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Forty years of The Regulator Bookshop, a day at a time

<p>Independent Bookstore The Regulator, run by Duke alums Tom Campbell and John Valentine, celebrated its 40th anniversary Saturday.&nbsp;</p>

Independent Bookstore The Regulator, run by Duke alums Tom Campbell and John Valentine, celebrated its 40th anniversary Saturday. 

Shortly before the American Revolution, a group of farmers in central North Carolina organized in protest of unfair taxation by colonial officials. They brought their fight to the governor in the form of a petition. He did not respond kindly. A battle ensued between the farmers and colonial troops, ending in the shooting or hanging deaths of most of the farmers, who called themselves the “Regulators.”

This tidbit of local history may have gone forgotten were it not for a couple “long-haired pseudo-radicals” fresh out of graduate school. Having just finished their studies at Duke, Tom Campbell, Trinity ‘70, and John Valentine, Trinity ‘71, saw a need for a local bookstore in Durham. When deciding on a name for the shop, they looked to the story of the Regulators for inspiration. It was obscure, it was rebellious and, put simply, it sounded cool. And so The Regulator Bookshop opened its doors Dec.1976.

“It seemed like something we’d do for a few years at most,” Campbell said.

The Regulator celebrated its 40th anniversary Saturday. For the occasion the two former hippies donned suits and conservative haircuts, but the bookshop remains just as committed to the spirit of independence embodied by the original Regulators as when it began. Housed in the heart of the Ninth Street shopping district just two blocks from Duke’s East Campus, The Regulator has established itself as a cultural institution for Durhamites and Duke students alike.

On Saturday, Ninth Street was bustling with foot traffic for the coffeehouses, diners and boutiques that, along with The Regulator, make up one of the most dense concentrations of local businesses in the Triangle. But when co-owners Campbell and Valentine started the bookstore in 1976, setting up shop in that area was something of a gamble.

“We were like pioneers,” Campbell said. “If you study the settlement of the west, often the very first people who go someplace didn’t make it. We were the first.”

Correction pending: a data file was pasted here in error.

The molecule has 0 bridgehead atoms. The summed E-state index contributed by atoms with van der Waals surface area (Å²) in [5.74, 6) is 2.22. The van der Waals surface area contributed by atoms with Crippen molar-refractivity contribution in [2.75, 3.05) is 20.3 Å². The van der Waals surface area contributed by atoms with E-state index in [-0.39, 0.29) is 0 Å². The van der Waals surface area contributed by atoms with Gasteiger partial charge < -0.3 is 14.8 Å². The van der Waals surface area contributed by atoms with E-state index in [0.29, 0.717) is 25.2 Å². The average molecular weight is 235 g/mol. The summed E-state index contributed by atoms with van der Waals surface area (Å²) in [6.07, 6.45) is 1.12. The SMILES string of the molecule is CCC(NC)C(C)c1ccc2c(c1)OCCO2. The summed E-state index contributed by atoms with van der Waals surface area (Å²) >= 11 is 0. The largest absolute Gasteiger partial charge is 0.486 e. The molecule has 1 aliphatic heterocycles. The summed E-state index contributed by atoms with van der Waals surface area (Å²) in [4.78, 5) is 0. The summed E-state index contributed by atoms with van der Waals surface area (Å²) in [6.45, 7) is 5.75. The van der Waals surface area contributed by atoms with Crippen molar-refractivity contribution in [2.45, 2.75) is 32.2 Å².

Neither Campbell nor Valentine had any experience in business. With the help of generous loaners, the addition of a third partner, Helen Whiting, and a fair share of sweat equity, The Regulator “hung on” for a couple years. Soon, other businesses caught onto the low rents and accessibility of Ninth Street, making it an incubator for independent business.

Since then, The Regulator has weathered the tides of the book market, from the advent of new technology to the dominance of chain retailers. In an age where the majority of reading occurs online, Campbell explained the appeal of The Regulator.

“When I’m out on the sales floor, I very often end up having all kinds of amazing conversations with people—very often people I don’t really know,” Campbell said. “That kind of interchange you can’t get on the Internet, you can’t get in a chain store as easily. This is a place where people feel comfortable to let their guard down and explore some.”

Valentine added: “Some of the best things that happen here are things that are unscripted.”

These unscripted moments have given life to The Regulator for the last four decades. Valentine compared daily work at the bookstore to a Kroger checkout line, where often the motto is scan, scan, scan. Sometimes, though, the unpredictable—whether a deep conversation about a book, a question from a curious child during a reading or a moment of absurd comedy—breaks the mundane.

Beyond providing a space for spontaneous conversation, The Regulator makes reading a physical, tactile activity worth spending a few hours on. When people spend their entire day looking at a screen, Campbell explained, going to a bookstore acts as a much-needed respite. Much like vinyl record stores, The Regulator provides a home for a counter-revolution of sorts against the digital age.

“People hunger for new stuff that’s good stuff,” Valentine said. “They like the print.”

The co-owners reported that, as a result, The Regulator has only continued to flourish in the last few years. Customers who shopped there when the store began now bring kids and grandkids–a fact that was evident at the anniversary celebration Saturday, when small children and their parents joined grad students and senior citizens for a rendition of “Happy Birthday” in the shop’s basement, next to a wall of newspaper clippings chronicling a storied past.

Looking ahead, Campbell summed up the shop’s outlook: “a day at a time, a week at a time, a year at a time.” This philosophy has served The Regulator well for forty years—here’s to forty more.


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